Authorities on Monday identified the fourth victim in a series of killings of Muslim men in New Mexico's largest city as the deaths sent ripples of fear through the Islamic community nationwide.
Law enforcement officials are also seeking help to find a vehicle believed to be connected to the Albuquerque slayings where the common elements were the victims’ race and religion, officials said.
Naeem Hussain was killed Friday night, and ambush shootings killed three other Muslim men over the past nine months. Police are trying to determine if the slayings are linked.
The killings have spread fear beyond New Mexico.
“The fact the suspect remains at large is terrifying,” Debbie Almontaser, a Muslim community leader in New York, wrote on Twitter. “Who is next?!”
In a phone interview, Almontaser said that a female friend who lives in Michigan and wears the hijab shared with her over the weekend just how rattled she was. “She’s like, ‘This is so terrifying. I’m so scared. I travel alone,’ ” Almontaser said.
Hussain, 25, was a Muslim from Pakistan. His death followed those of Muhammad Afzaal Hussain, 27, and Aftab Hussein, 41, who were killed in the past week. Both were from Pakistan and members of the same mosque.
The earliest case involves the November killing of Mohammad Ahmadi, 62, a Muslim man from Afghanistan.
Police said the same vehicle is suspected of being used in all four homicides — a dark gray or silver four-door Volkswagen that appears to be a Jetta with dark tinted windows. Authorities released photos hoping people could help identify the car.
“We will bring this person or these persons to justice,” Gov. Michelle Lujan Grisham said Sunday.
Investigators did not say where the images were taken or what led them to suspect the car was involved in the slayings.
“We have a very, very strong link,” Albuquerque Mayor Tim Keller said Sunday. “We have a vehicle of interest … We have got to find this vehicle.”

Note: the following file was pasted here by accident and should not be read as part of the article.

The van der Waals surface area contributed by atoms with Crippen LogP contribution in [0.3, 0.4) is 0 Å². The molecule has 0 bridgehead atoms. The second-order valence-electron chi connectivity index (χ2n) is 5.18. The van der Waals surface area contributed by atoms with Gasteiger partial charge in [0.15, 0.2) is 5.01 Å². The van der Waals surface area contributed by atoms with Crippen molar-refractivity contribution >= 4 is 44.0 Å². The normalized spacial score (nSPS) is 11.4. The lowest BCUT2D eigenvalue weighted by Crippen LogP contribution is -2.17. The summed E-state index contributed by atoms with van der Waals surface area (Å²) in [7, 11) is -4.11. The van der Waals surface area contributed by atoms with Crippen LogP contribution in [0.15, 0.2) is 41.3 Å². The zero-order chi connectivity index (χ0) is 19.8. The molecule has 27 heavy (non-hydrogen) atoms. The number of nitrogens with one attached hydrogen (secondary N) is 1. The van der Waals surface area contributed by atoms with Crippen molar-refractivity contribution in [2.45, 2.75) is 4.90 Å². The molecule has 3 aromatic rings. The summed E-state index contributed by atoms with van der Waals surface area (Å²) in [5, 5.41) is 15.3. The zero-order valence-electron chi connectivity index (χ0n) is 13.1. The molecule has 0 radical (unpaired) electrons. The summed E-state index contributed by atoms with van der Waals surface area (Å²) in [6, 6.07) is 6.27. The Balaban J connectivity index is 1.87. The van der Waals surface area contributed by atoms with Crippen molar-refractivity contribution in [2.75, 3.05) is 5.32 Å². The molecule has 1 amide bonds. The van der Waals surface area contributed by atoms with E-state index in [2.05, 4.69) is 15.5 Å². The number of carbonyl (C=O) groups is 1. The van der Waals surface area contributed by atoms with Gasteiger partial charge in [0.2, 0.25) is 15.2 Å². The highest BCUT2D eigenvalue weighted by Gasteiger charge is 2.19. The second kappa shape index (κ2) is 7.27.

President Joe Biden said he was “angered and saddened” by the killings and that his administration “stands strongly with the Muslim community.”
“These hateful attacks have no place in America,” Biden said Sunday in a tweet.
The conversation about safety has also dominated WhatsApp groups and email groups that Almontaser is on.
“What we’ve seen happen in New Mexico is very chilling for us as a Muslim minority community in the United States that has endured so much backlash and discrimination” since the 9/11 attacks, she said. “It’s frightening. It’s scary.”
Last year, a poll by The Associated Press-NORC Center for Public Affairs Research conducted ahead of the 20th anniversary of 9/11 found that 53% of Americans at the time had unfavorable views toward Islam, compared with 42% who had favorable ones. This stood in contrast to Americans’ opinions about Christianity and Judaism, for which most respondents expressed favorable views.
Albuquerque authorities say they cannot determine if the recent shootings were hate crimes until they have identified a suspect and a motive.
Hussain was found dead after police received a call of a shooting. Authorities declined to say whether the killing was carried out in a way similar to the other deaths.
Police confirmed last week that local detectives and federal law enforcement officers were looking for possible ties between the killings.
Muhammad Afzaal Hussain had worked as a field organizer for a local congresswoman’s campaign.
Rep. Melanie Stansbury issued a statement praising the urban planner as “one of the kindest and hardest working people” she has ever known. She said he was “committed to making our public spaces work for every person and cleaning up legacy pollution.”
Dazio reported from Los Angeles and Fam from Winter Park, Florida. Associated Press news researchers Rhonda Shafner and Jennifer Farrar in New York contributed to this report.